Arthritis needs Motion

“Mom, do you have arthritis?” My daughter asked. “Well, I am pretty sure I do,” I say, “but…..I don’t feel it because of my movement practice and our lifestyle.

Arthritis is the theme of our conversation today because I was recently shocked when talking with a few new clients (young! in their 40’s) and they expressed surprise at learning that MOTION is an essential component to managing arthritis and it not winning over you. 

For me, learning more about arthritis has been necessary to help others both in our sessions in Spark Motion Body, but also within my family and household.Both my parents have arthritis, different types and my brothers and sisters.Arthritis has been around me for most of my life, or at least the idea of it. As early as I recall, my aunts, uncles, grandparents would exclaim, Ohh! That smarts…and when I looked at them in alarm, they would say, “its just my arthritis”.I saw that arthritis was part of growing up. The unspoken message was enjoy yourself now, because you will undoubtedly become burdened with joint pain, random disease, and a lack of play. Great. No wonder we all have trouble wanting to “grow up”. Physical pain and depression, just what every kid wants.

I saw within my family there was a great deal of interest around health, happiness, vitamins and nutrition. I did not understand why, if people knew what to do to keep themselves feeling great physically and with joy in their lives, why didn’t they just do those things?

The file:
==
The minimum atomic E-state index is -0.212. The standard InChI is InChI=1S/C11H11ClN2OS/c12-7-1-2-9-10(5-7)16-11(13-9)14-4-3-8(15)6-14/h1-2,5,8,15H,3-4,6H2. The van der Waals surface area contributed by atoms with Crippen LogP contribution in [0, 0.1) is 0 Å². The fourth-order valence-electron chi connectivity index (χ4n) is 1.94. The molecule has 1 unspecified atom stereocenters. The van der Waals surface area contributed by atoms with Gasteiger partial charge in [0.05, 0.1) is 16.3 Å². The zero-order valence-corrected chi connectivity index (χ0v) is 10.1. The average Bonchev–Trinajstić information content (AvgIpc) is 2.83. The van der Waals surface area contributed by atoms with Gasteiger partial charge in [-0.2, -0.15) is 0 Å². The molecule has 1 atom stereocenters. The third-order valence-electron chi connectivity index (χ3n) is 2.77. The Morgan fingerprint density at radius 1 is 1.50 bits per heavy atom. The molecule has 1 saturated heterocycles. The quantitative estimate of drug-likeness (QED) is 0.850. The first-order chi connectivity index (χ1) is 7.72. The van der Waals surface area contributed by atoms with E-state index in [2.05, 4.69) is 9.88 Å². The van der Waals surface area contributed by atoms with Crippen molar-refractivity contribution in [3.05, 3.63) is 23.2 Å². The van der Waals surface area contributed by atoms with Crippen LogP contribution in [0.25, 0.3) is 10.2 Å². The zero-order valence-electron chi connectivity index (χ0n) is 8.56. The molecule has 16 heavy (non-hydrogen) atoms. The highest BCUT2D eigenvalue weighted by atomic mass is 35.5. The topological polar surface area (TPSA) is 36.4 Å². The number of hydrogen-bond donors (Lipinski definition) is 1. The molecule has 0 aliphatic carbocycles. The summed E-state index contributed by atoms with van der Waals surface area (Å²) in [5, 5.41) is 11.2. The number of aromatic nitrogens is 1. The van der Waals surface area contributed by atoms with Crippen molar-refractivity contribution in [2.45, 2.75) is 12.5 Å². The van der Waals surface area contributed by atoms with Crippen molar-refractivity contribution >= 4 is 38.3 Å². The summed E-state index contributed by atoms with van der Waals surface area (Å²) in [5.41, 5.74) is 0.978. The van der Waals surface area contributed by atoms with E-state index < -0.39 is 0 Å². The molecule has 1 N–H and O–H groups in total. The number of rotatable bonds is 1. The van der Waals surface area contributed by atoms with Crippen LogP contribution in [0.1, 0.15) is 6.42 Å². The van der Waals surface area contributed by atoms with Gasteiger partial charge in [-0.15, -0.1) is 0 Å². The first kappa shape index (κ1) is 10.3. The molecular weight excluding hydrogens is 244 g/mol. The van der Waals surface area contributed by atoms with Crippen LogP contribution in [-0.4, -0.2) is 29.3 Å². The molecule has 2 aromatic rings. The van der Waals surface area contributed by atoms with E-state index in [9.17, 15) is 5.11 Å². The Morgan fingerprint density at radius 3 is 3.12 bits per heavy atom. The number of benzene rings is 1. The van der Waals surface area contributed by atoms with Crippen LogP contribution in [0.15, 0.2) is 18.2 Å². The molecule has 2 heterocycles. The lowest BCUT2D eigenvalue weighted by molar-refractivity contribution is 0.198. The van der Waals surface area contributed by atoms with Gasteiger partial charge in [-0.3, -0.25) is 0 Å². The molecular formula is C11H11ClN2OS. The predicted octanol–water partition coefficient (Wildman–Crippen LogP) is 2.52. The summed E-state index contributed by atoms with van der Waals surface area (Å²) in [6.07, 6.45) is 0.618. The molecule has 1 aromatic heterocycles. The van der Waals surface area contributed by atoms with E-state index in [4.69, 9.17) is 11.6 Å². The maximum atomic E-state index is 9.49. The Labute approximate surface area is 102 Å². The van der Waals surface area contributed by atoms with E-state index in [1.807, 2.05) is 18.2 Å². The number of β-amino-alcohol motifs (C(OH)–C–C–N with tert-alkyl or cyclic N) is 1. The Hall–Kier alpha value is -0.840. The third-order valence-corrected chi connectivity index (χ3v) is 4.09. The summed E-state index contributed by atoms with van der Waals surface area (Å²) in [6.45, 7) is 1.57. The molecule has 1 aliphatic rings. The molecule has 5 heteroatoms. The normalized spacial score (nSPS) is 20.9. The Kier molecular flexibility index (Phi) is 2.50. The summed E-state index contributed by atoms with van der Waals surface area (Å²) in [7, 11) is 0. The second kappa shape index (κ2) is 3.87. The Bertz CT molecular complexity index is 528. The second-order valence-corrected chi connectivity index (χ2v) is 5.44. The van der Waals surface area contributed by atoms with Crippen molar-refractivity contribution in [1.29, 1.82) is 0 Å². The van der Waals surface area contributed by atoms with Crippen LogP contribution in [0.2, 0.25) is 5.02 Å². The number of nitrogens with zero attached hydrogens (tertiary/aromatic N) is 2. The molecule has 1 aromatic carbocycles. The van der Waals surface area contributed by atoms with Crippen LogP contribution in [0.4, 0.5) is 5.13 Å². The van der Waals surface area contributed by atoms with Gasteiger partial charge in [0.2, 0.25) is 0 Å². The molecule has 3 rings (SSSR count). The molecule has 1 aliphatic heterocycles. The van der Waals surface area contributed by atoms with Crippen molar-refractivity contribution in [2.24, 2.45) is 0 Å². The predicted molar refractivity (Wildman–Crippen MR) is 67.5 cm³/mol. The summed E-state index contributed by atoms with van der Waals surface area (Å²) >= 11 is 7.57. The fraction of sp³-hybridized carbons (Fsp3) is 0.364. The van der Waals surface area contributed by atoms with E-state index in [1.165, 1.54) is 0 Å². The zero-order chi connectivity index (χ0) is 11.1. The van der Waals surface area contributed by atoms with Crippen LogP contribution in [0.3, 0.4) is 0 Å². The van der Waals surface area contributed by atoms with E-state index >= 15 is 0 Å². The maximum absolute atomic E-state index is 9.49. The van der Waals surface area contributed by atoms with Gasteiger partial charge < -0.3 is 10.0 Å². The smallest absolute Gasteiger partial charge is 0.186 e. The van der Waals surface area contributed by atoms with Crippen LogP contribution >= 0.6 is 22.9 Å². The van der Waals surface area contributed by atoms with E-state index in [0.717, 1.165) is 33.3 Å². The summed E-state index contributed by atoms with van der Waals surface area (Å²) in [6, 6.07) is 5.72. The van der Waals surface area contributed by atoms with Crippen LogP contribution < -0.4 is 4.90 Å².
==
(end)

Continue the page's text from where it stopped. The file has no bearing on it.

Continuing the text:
I know, youthful ignorance right? 

This is not meant to be a conversation on why it is hard to change our habits and patterns, but we may need to come back here and revisit the topic as it is a factor in our conversation today. 



So, what is arthritis? And what can you do about it? 



“Once thought to be an affliction caused by biomechanical wear and tear of the joints over time, osteoarthritis, we now know is due in large degree to chronic inflammation. A cascade of overlapping factors causes this- widely diverse as bacterial and viral infections, free radicals and oxidative stress, gene expression, obesity and metabolic syndrome. “ The New Science of Overcoming Arthritis. C. Thomas Vangsness, Jr. , MD. 

If this is a new information to you and you are still following the old model of it being wear and tear over injuries and time,I highly suggest reading the book listed above. It was a helpful resource in filling in a medical perspective and taking a larger viewpoint on this epidemic sized item that presents hurdles to us to live and move pain free. 

For our community we will focus on the positive. There are different types of arthritis. It is important that you work with a medical doctor and osteopath to determine what your type is and what options are for treatment. There are a plethora of interventions available today, from weight management and nutrition, motion programs, to replacing damaged cartilage with new cartilage generated from stem cells.